SELECTED CASE LAW
In 2016 SKCA 32, Mr. M, a 19-year-old man, was convicted of sexual assault and child luring.
Mr. M began communicating with a 13-year-old girl on a website called Tagged. Users of this site could browse each other’s profiles and communicate via chat or email. The two later be-gan texting. Some of the communication was sexual, often led by Mr. M. He asked that she pose nude via webcam, but the girl refused. The two would meet on occasion and drive around in Mr. M’s car or meet at various locations. On one occasion he sexually assaulted her. He was convicted of sexual assault and child luring. The court noted that the girl was particularly vulnerable due to her home circumstances.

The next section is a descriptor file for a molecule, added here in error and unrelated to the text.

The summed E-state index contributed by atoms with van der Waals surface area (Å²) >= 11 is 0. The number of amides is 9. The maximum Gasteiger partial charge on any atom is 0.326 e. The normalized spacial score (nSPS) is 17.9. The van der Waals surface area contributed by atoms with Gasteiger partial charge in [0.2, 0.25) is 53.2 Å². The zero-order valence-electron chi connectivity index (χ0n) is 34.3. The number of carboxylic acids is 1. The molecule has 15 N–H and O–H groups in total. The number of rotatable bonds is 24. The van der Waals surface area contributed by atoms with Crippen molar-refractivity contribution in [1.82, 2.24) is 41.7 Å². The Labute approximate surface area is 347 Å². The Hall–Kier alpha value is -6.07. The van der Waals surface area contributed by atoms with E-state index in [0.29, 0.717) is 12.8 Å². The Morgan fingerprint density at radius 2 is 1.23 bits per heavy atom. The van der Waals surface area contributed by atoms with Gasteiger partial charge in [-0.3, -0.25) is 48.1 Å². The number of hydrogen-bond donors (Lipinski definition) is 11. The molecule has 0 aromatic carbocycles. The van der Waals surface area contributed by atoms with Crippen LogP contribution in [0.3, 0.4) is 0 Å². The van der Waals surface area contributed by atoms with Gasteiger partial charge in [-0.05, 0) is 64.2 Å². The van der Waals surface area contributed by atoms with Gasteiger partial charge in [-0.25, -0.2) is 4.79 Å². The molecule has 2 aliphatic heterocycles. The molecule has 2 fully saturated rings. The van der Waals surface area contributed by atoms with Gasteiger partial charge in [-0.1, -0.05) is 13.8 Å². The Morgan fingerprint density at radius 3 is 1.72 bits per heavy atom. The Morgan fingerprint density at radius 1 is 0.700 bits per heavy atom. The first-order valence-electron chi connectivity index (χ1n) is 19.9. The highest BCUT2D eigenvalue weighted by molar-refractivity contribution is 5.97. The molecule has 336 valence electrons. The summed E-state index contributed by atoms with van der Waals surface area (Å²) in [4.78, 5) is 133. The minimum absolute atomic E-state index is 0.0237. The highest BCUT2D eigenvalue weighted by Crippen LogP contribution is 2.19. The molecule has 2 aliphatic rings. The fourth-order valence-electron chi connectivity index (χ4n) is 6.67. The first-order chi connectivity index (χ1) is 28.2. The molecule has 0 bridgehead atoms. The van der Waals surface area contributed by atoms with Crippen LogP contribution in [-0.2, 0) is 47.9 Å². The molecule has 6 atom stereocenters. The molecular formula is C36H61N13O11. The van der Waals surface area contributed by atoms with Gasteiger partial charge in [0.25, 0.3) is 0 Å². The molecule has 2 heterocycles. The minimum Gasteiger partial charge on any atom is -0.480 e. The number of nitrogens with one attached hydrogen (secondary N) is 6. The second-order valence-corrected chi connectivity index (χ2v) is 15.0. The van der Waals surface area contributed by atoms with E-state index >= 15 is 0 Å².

The Crown appealed the sentence, which was increased to a three year prison sentence and a 20 year registration as a sex offender was increased to a lifetime registration. The court stated:
One cannot overstate the seriousness of luring as an offence. There is sometimes a belief that anonymity merits no consequences and, therefore, any persuasive techniques are acceptable. The manipulation of vulnerable young people through the anonymity of the Internet is a serious societal problem. Such manipulation will of-ten take place in the safety of the victim’s home and in the privacy of their own room. Here, anonymity was not a factor but manipulation was. The offence of luring must be assessed as a separate crime and the offender’s overall moral culpability for its commission must be reflected in the sentence. 
Also see: 2015 SKQB 221 (Sentencing); 2014 SKQB 277 (Charter rights s 11(b)).
Criminal Offence(s): Sexual Assault
 2016 SKCA 32 at para 23.